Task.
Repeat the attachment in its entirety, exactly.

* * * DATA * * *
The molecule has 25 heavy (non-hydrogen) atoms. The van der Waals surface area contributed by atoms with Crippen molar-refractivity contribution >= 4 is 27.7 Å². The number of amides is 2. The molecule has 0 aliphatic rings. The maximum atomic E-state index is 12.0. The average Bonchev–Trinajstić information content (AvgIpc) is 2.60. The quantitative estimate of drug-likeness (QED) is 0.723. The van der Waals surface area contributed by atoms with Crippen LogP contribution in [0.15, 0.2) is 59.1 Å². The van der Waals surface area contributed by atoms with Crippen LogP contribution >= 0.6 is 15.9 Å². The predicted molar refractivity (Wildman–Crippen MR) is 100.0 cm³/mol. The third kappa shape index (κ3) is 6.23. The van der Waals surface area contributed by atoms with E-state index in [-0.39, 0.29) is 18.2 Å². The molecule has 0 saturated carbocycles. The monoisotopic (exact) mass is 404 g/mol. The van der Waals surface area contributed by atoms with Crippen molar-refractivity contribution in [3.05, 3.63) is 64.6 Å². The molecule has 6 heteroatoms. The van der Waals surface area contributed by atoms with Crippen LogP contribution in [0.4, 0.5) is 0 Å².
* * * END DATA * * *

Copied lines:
The molecule has 25 heavy (non-hydrogen) atoms. The van der Waals surface area contributed by atoms with Crippen molar-refractivity contribution >= 4 is 27.7 Å². The number of amides is 2. The molecule has 0 aliphatic rings. The maximum atomic E-state index is 12.0. The average Bonchev–Trinajstić information content (AvgIpc) is 2.60. The quantitative estimate of drug-likeness (QED) is 0.723. The van der Waals surface area contributed by atoms with Crippen LogP contribution in [0.15, 0.2) is 59.1 Å². The van der Waals surface area contributed by atoms with Crippen LogP contribution >= 0.6 is 15.9 Å². The predicted molar refractivity (Wildman–Crippen MR) is 100.0 cm³/mol. The third kappa shape index (κ3) is 6.23. The van der Waals surface area contributed by atoms with E-state index in [-0.39, 0.29) is 18.2 Å². The molecule has 0 saturated carbocycles. The monoisotopic (exact) mass is 404 g/mol. The van der Waals surface area contributed by atoms with Crippen molar-refractivity contribution in [3.05, 3.63) is 64.6 Å². The molecule has 6 heteroatoms. The van der Waals surface area contributed by atoms with Crippen LogP contribution in [0.4, 0.5) is 0 Å².